December 18, 2013
Two paths for energy efficiency in updated B.C. Building Code
On Dec. 20, developers in B.C. will have two choices when it comes to how they attain energy efficiency in new complex buildings, which are large residential, industrial, commercial and institutional structures.
The B.C. Building Code now requires that either the 2011 National Energy Code for Buildings (NECB) or the American Society of Heating, Refrigerating and Air-Conditioning Engineers (ASHRAE) 90.1(2010) standards be used.
The standards cannot be combined. Either the Canadian-made NECB or the U.S. ASHRAE 90.1 must be used.
The standards address electrical, building envelope, heating and ventilation requirements.
According to Maura Gatensby, a B.C architect and a practice advisor with the Architectural Institute of British Columbia, the two standards are similar.
But, the NECB has better climate information for Canadian locations and has a greater focus on the needs of Canadians, such as heating standards.
Alternatively, the American ASHRAE 90.1 must address severe cooling loads, which are particular to the U.S., Gatensby said.
Regarding trade-offs, ASHRAE has trade-off paths in the building envelope portion only, while NECB has trade-off paths in the building envelope as well as in the lighting, HVAC and hot water heating systems sections.
Deciding which standard to use is normally not a builder’s choice.
The choice of standard is made by designers, in consultation with owners.
All buildings, which must be designed to these standards, require architects and professional engineers to prepare the documents for construction.
The choice of which standard is made long before a builder is brought on board, starting at the earliest design stages, Gatensby said.
Figuring out how to apply the standards is a complex procedure.
There are various software programs to assist architects and engineers.
Because there are many more resources (software, guides, courses) for ASHRAE 90.1 available to designers, it will likely remain the preferred standard for awhile, Gatensby said.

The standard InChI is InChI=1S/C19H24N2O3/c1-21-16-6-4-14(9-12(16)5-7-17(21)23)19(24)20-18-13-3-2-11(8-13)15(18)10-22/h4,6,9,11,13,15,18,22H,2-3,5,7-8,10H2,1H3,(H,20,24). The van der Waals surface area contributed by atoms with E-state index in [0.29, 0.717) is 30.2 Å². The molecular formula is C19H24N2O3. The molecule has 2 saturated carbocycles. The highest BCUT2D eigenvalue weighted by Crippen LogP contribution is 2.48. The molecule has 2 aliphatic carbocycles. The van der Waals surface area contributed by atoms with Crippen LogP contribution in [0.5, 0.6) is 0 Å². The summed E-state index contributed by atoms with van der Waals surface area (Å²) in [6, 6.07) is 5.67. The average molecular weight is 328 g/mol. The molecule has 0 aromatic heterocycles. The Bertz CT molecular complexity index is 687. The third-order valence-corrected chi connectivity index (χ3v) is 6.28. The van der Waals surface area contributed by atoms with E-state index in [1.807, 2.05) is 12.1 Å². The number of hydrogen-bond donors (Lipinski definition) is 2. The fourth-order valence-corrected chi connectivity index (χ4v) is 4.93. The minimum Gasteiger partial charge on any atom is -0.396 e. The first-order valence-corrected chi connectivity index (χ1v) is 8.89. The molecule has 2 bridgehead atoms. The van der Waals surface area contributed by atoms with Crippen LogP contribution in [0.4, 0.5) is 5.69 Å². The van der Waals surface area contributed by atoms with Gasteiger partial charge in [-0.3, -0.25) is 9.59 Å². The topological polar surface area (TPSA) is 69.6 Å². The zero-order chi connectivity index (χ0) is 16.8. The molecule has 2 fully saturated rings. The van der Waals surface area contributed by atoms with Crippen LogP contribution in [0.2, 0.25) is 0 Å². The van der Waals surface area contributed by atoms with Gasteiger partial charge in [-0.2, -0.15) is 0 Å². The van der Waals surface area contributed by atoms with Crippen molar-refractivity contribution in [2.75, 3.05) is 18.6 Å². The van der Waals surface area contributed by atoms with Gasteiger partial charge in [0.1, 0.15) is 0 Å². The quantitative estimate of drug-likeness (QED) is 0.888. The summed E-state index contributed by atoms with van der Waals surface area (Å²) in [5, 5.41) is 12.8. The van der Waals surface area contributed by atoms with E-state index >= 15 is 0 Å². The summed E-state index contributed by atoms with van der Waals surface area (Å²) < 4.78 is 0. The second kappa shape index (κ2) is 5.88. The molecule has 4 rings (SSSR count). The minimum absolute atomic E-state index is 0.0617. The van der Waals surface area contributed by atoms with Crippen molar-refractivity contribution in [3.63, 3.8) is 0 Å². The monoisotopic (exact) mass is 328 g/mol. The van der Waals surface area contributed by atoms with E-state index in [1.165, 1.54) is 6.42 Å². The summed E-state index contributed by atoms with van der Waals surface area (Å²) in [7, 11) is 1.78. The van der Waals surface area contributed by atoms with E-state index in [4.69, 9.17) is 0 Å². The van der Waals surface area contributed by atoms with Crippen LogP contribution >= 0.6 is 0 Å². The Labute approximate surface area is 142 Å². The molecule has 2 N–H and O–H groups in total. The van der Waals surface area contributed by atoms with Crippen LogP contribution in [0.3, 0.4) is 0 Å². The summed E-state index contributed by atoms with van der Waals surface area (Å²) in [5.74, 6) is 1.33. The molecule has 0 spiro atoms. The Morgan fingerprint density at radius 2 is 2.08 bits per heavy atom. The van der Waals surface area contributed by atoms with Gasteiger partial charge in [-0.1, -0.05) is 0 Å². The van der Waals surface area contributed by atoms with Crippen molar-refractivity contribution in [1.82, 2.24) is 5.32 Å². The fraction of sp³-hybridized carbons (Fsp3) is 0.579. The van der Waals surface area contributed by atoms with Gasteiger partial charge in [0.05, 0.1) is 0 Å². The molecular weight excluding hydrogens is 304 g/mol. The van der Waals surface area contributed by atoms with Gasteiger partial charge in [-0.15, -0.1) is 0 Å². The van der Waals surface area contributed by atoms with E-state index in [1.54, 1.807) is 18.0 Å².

But, many in the Canadian industry would like to see ASHRAE 90.1 phased-out now that a Made-in-Canada solution exists, she said.
Over the next while, application of the NECB standards, which specifically address Canadian climate zones, will be closely watched.
Already, the federal government uses NECB standards for construction of federal buildings.
B.C. is the first jurisdiction in the country to adopt the new energy standards for complex buildings, also known as Part 3 structures.
But, the current changes are an upgrade of standards that were in the 2006 BC Building Code, Gatensby said.
The City of Vancouver has had energy requirements in their building bylaws since the 1980s. Prior to reference of ASHRAE 90.1 being put in the B.C. Building Code in 2009, there were prescriptive energy requirements.
Additionally, all buildings in B.C. that are not required to meet the ASHRAE 90.1 are required to comply with the B.C. Energy Efficiency Act, which has a much broader scope than just building construction.
Before the rigorous application of standards, buildings were completed on a less prescribed basis.
The amount of insulation used, for example, was typically based on estimates or past practice.
Now, using window installation as an example, the building’s windows must be tested and verified for their energy efficiency, Gatensby said.
Builders have choices which windows they use, as long as they agree with the requirements. It’s a big task because builders have to meet both the specifications and get the best price to keep the project on-budget, Gatensby said.
She admitted that the new energy efficiency requirements, with their higher construction levels, carry added costs.
In these early stages, it’s difficult to estimate price increases, but Gatensby expects about a 10 per cent jump.
The upside is that over time, the buildings will have lower heating costs and, thus, extra construction costs will be recovered.
Builders and developers are welcoming the new energy requirements because they’re creating a level playing field for the industry, Gatensby added.
According to the Ministry of Natural Gas Development and Housing, on average, each standard can increase energy savings up to 15 per cent over the previous requirements.
By December 2014, energy efficiency standards for houses and small buildings will come into effect, according to Sandra Steilo, ministry spokesperson.
For now, houses and small buildings are required to meet the energy provisions in the 2012 B.C. Building Code, which are similar to the 2006 B.C. Building Code.
It was Gatensby’s understanding that the housing and small building sector needed additional time to adjust.
For example, the window and door industry needed more time to modify manufacturing and testing processes to comply with the North American Fenestration Standard (NAFS).
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